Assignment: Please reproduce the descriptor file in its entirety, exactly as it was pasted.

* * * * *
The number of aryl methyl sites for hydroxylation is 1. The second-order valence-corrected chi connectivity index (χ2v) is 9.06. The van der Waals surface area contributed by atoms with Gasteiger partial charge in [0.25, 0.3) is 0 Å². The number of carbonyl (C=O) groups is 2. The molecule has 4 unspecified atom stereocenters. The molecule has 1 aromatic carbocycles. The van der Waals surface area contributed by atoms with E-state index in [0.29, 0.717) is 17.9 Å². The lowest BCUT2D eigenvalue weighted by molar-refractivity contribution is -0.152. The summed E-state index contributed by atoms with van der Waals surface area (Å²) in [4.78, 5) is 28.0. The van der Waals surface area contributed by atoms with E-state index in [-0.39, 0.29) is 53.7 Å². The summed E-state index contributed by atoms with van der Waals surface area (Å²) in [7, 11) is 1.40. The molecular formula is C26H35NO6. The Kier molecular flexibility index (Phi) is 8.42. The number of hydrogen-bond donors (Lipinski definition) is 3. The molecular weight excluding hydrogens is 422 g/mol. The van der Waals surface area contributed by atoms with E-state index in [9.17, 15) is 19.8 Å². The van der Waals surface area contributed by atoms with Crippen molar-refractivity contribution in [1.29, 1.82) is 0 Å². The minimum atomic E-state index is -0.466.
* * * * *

The number of aryl methyl sites for hydroxylation is 1. The second-order valence-corrected chi connectivity index (χ2v) is 9.06. The van der Waals surface area contributed by atoms with Gasteiger partial charge in [0.25, 0.3) is 0 Å². The number of carbonyl (C=O) groups is 2. The molecule has 4 unspecified atom stereocenters. The molecule has 1 aromatic carbocycles. The van der Waals surface area contributed by atoms with E-state index in [0.29, 0.717) is 17.9 Å². The lowest BCUT2D eigenvalue weighted by molar-refractivity contribution is -0.152. The summed E-state index contributed by atoms with van der Waals surface area (Å²) in [4.78, 5) is 28.0. The van der Waals surface area contributed by atoms with E-state index in [-0.39, 0.29) is 53.7 Å². The summed E-state index contributed by atoms with van der Waals surface area (Å²) in [7, 11) is 1.40. The molecular formula is C26H35NO6. The Kier molecular flexibility index (Phi) is 8.42. The number of hydrogen-bond donors (Lipinski definition) is 3. The molecular weight excluding hydrogens is 422 g/mol. The van der Waals surface area contributed by atoms with E-state index in [9.17, 15) is 19.8 Å². The van der Waals surface area contributed by atoms with Crippen molar-refractivity contribution in [1.29, 1.82) is 0 Å². The minimum atomic E-state index is -0.466.